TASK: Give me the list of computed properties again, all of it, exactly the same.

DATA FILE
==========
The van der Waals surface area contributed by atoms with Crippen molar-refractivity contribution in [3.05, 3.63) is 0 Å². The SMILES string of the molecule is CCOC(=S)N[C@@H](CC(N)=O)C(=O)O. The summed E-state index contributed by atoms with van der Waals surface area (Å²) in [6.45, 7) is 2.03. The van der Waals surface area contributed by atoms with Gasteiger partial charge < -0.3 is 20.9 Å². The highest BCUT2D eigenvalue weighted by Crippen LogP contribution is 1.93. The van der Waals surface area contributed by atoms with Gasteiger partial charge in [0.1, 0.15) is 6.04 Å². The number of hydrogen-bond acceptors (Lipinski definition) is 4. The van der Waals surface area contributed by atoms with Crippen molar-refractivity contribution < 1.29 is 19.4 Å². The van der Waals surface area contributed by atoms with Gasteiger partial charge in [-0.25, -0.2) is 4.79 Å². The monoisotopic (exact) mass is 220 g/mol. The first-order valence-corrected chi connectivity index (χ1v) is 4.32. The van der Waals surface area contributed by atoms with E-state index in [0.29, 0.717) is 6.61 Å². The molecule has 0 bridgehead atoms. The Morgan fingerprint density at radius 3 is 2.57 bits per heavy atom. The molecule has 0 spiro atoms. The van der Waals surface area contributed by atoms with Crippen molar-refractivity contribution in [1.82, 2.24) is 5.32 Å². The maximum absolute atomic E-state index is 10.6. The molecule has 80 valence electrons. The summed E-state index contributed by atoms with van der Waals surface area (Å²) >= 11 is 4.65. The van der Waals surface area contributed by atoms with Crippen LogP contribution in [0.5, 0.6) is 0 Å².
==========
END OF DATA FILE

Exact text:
The van der Waals surface area contributed by atoms with Crippen molar-refractivity contribution in [3.05, 3.63) is 0 Å². The SMILES string of the molecule is CCOC(=S)N[C@@H](CC(N)=O)C(=O)O. The summed E-state index contributed by atoms with van der Waals surface area (Å²) in [6.45, 7) is 2.03. The van der Waals surface area contributed by atoms with Gasteiger partial charge < -0.3 is 20.9 Å². The highest BCUT2D eigenvalue weighted by Crippen LogP contribution is 1.93. The van der Waals surface area contributed by atoms with Gasteiger partial charge in [0.1, 0.15) is 6.04 Å². The number of hydrogen-bond acceptors (Lipinski definition) is 4. The van der Waals surface area contributed by atoms with Crippen molar-refractivity contribution < 1.29 is 19.4 Å². The van der Waals surface area contributed by atoms with Gasteiger partial charge in [-0.25, -0.2) is 4.79 Å². The monoisotopic (exact) mass is 220 g/mol. The first-order valence-corrected chi connectivity index (χ1v) is 4.32. The van der Waals surface area contributed by atoms with E-state index in [0.29, 0.717) is 6.61 Å². The molecule has 0 bridgehead atoms. The Morgan fingerprint density at radius 3 is 2.57 bits per heavy atom. The molecule has 0 spiro atoms. The van der Waals surface area contributed by atoms with Crippen molar-refractivity contribution in [1.82, 2.24) is 5.32 Å². The maximum absolute atomic E-state index is 10.6. The molecule has 80 valence electrons. The summed E-state index contributed by atoms with van der Waals surface area (Å²) >= 11 is 4.65. The van der Waals surface area contributed by atoms with Crippen LogP contribution in [0.5, 0.6) is 0 Å².